C. Immunities


(i) Eleventh Amendment


The district court was plainly in error when it ruled that Greenville County derived immunity from the state's possible Eleventh Amendment immunity. Logan v. Shealy, 660 F.2d 1007, 1015 (4 Cir.1981), cert. denied, 455 U.S. 942, 102 S.Ct. 1435, 71 L.Ed.2d 653 (1982); Lytle v. Comm. of Elections of Union County, 541 F.2d 421, 426 (4 Cir.1976), cert. denied, 438 U.S. 904, 98 S.Ct. 3122, 57 L.Ed.2d 1147 (1978); see also Owen v. City of Independence, 445 U.S. 622, 638, 100 S.Ct. 1398, 1409, 63 L.Ed.2d 673 (1980); Monell v. Department of Social Services of the City of New York, 436 U.S. 658, 690, 98 S.Ct. 2018, 2035, 56 L.Ed.2d 611 (1978). Nor could the state envelop the county in its immunity by express enactment or through the peculiarities of local law, as the district court also supposed.21 See Markham v. City of Newport News, 292 F.2d 711, 716 and n. 23 (4 Cir.1961). Therefore the suit may proceed against Greenville County, and against the Council members in their official capacities.


(ii) Private-Party Derivative Immunity


The district court was also in error when it held that private parties who conspire with immune public officials cannot be liable under Sec. 1983. This proposition was rejected in Dennis v. Sparks, 449 U.S. 24, 101 S.Ct. 183, 66 L.Ed.2d 185 (1980). As the Third Circuit has summarized the current state of the law:


It is now settled that private persons who willfully participate in joint action with a state official act under the color of law within the meaning of Sec. 1983, notwithstanding the official's immunity from civil liability.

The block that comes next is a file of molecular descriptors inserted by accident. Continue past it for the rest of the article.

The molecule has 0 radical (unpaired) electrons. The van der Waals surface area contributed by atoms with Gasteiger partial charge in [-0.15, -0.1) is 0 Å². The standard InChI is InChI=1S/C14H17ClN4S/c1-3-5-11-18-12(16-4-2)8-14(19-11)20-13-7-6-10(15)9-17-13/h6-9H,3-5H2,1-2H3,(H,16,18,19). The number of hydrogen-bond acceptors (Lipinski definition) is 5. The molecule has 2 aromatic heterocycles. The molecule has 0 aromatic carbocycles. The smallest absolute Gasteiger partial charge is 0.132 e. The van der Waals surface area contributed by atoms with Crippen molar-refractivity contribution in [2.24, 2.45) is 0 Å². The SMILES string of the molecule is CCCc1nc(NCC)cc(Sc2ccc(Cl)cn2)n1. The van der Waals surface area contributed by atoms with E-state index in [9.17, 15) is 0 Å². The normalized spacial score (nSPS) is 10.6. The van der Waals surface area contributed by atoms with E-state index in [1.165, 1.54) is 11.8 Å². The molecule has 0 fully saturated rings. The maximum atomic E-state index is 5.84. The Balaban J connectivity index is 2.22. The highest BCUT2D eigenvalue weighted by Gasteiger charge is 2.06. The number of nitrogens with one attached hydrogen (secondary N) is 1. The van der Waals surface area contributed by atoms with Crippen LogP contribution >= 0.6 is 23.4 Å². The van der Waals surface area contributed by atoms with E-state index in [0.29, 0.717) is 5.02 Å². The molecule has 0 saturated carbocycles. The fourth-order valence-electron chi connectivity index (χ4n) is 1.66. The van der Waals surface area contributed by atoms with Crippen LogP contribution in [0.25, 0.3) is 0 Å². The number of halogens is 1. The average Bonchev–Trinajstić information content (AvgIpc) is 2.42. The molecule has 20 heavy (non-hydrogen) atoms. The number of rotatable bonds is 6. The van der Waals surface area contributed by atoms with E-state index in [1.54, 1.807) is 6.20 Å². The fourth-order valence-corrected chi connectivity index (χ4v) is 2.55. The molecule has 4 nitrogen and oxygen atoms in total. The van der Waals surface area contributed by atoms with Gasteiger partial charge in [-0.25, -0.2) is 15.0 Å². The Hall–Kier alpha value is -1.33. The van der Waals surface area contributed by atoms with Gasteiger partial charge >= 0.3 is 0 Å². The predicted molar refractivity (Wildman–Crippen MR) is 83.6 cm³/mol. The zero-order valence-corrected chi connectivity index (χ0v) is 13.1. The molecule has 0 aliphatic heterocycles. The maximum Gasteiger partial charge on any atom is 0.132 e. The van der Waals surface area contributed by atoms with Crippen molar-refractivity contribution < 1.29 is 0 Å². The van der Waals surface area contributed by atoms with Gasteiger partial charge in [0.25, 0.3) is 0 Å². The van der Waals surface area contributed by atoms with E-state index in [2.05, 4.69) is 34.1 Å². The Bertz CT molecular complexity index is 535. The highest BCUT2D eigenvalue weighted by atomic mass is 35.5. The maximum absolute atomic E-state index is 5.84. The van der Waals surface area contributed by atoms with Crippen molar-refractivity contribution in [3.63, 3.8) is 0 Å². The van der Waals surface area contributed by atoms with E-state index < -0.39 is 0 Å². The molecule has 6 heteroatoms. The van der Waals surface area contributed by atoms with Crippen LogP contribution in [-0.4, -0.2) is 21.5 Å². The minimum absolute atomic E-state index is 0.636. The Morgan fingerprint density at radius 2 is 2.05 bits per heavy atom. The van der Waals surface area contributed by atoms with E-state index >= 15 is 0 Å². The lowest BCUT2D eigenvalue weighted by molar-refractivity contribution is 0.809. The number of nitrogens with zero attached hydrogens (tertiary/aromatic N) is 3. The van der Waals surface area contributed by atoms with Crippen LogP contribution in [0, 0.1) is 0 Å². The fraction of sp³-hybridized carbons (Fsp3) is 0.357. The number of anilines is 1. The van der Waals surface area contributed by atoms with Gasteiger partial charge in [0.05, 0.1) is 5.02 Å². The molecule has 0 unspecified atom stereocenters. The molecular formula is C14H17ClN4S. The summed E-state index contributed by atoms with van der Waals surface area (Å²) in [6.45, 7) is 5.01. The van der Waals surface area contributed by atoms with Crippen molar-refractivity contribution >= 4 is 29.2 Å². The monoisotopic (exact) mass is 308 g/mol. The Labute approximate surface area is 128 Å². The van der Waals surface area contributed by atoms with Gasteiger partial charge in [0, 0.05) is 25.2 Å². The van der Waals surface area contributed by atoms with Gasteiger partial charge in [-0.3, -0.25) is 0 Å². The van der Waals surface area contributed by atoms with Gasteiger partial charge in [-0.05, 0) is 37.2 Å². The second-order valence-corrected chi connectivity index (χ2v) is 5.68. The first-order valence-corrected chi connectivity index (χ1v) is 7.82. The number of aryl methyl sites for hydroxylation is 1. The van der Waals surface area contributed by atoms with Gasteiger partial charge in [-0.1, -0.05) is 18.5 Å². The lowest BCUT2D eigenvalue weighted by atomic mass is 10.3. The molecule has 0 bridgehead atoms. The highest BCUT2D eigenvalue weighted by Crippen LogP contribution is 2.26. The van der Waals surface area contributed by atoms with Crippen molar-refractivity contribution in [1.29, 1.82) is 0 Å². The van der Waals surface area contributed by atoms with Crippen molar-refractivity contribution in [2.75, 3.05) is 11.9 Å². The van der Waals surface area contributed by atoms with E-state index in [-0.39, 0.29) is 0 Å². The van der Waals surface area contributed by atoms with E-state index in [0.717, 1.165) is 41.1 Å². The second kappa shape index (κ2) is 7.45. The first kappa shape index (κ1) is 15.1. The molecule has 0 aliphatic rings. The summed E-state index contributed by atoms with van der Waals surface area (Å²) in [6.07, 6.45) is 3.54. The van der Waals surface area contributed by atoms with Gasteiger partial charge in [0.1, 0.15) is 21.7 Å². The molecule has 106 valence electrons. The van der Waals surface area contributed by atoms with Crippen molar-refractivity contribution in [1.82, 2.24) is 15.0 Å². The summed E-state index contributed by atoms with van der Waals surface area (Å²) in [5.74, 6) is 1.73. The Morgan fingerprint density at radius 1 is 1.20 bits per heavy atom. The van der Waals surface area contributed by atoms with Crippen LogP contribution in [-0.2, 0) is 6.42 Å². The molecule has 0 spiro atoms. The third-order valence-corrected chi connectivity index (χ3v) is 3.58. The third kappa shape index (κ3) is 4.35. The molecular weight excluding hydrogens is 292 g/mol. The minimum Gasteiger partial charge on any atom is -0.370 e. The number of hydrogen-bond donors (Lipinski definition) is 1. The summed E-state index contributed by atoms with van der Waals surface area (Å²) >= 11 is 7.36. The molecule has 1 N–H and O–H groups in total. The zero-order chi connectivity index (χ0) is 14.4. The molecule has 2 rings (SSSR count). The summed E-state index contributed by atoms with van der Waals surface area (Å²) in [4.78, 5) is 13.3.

Black v. Bayer, 672 F.2d 309, 318 (3 Cir.), cert. denied, --- U.S. ----, 103 S.Ct. 230, 74 L.Ed.2d 182 (1982).


(iii) Legislative Immunity


In Bruce v. Riddle, supra, we recognized absolute personal immunity for county legislators, provided they could establish: (1) that as council members they were "function[ing] in a legislative capacity" when doing the acts complained of; and (2) that their acts were not "[i]llegal acts such as bribery [which] are obviously not in aid of legislative activity and [for which] legislators can claim no immunity." 631 F.2d at 279. Only the first of these two preconditions is at issue here. That condition depends upon a functional test such as that applied in Bruce, and which was well elaborated in a case analogous to this one. In Fralin & Waldron, Inc., supra, a developer brought a civil rights suit against a county, its board of supervisors, and its planning commission, alleging that various unconstitutional acts were committed in the course of a zoning change and a concomitant refusal to issue a building approval permit. With respect to the initial consideration and passage of the zoning change, both the board and the commission were held absolutely immune on the theory that their actions were legislative. However, "inasmuch as the complaint against the Board of Supervisors alleges conduct beyond that necessary to perform their duties in establishing zoning policies, the Board of Supervisors is subject to suit under Secs. 1983 and 1985(3)." 474 F.Supp. at 1320. The same was true of the planning commission members, as "such immunity does not extend to their executive actions in enforcing the zoning change by refusing to approve plaintiff's P[lan] O[f] D[evelopment] or in their alleged attempts to hinder construction of plaintiff's housing project by communication with plaintiff's bank." Id. at 1321 (emphasis added).